4. Just spent the day reading The Emperor’s Blades. Not often I read a book in a day but I couldn’t put it down. Anxiously awaiting the next book. Hope you can write for many years to come.

    • Thanks, Bob! I, too, am hoping to write for a long time. I’ve got a word document on my desktop with ideas for future books, a lot of stand-alones that I’d like to write when I finish this series. We’ll see how many of them I get to!

  5. You fully deserve the success that is coming your way. And thanks for raising the coolness factor of those named Brian. Not enough famous people named Brian…

    • Thanks, Brian! I hadn’t really thought about it, but we don’t really have a lot of famous Brians, do we? There’s Brian Williams, Brian Boitano, and Brian Boru — those were the only ones that sprang immediately to mind. I’m going to have to have a conversation with my parents about this. I want some explanations! They could have named me, oh, I don’t know, Charlemagne, or Augustus…

  6. Great story Brian! I’ve read through old and newer fantasies, and yours is a refreshing, awesome read! Simon Vance did a superb job with the narration and voices, too!! Will eagerly await your next book!!

    • Thanks, Dan! Simon is real pro. No idea how I was lucky enough to land him, but I really thought he nailed it. Glad to hear someone else agrees! Makes me want to go check out his narration of the Hilary Mantel novels…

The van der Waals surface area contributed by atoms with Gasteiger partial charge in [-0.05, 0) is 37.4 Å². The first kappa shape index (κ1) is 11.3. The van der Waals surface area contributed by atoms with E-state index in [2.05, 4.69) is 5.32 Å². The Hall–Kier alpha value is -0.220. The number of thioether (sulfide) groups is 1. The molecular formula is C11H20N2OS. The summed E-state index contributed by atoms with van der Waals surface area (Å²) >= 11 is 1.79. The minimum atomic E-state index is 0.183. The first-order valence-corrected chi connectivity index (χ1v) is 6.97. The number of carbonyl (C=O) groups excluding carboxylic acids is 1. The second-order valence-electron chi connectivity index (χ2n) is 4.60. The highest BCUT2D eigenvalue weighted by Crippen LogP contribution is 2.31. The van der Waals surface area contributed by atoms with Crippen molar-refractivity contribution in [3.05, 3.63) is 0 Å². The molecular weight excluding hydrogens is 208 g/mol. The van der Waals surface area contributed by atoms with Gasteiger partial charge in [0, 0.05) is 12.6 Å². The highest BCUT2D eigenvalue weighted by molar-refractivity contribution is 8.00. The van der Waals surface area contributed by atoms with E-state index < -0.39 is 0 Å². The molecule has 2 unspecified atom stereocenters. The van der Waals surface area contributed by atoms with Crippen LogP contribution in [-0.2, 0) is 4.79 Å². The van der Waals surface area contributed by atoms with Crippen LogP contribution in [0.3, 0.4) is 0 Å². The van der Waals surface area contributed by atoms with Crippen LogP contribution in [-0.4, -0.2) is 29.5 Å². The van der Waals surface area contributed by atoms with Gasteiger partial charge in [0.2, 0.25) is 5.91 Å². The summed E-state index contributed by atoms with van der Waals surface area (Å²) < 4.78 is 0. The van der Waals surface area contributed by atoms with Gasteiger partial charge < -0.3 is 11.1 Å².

7. I just finished The Emporer’s Blades. It was wonderful. I look forward with great anticipation to your next iteration of this story line. Thank you.

      • Not sure how Chuck came accross it but I actually found it whilst reading the blog of the guy who drew the map for you! Very glad I did, like many others this is the best book I’ve read for a long time and I can’t seem to get it out of my head. Keep up the good work, I’m looking forward to having all 3 hardbacks up on my bookshelf along with all the other greats.

        • I love that map. In fact, I have a small obsession with maps, so I really enjoyed reading Isaac’s post about how he came up with it.

          I’m thrilled that you enjoyed the novel. Can’t wait to get The Providence of Fire out into the world. A friend of mine just read a draft and got back to me saying, “Wow. Shit really goes down in this second one.”

  8. Hi Brian! I just finished your book and I agree with others above that it’s one of the best I’ve read in a while. I was introduced to it on TOR.com where they published the first chapter. Then when it was offered in the science fiction book of the month club I remembered it and tried it out. Loved it! I’ll be waiting for the sequel. Now I have to wait for this one as well as Patrick Rothfuss’ sequel. Aaargh! Keep up the good work!

    • Hi Tami! It was really good of Tor to release the first chapters — I’ve run into a whole bunch of people who picked up the book because of them, which is great, and also a few who said, “Oh, this isn’t really my cup of tea,” which is great in a different way. Saved them the bucks of buying a book they didn’t really want. I’m surprised more publishers don’t do this more often, actually.

    • Glad to hear you’re enjoying the book, Thelonious. As for the cursing, I’m aware that it can be a turn-off for some readers —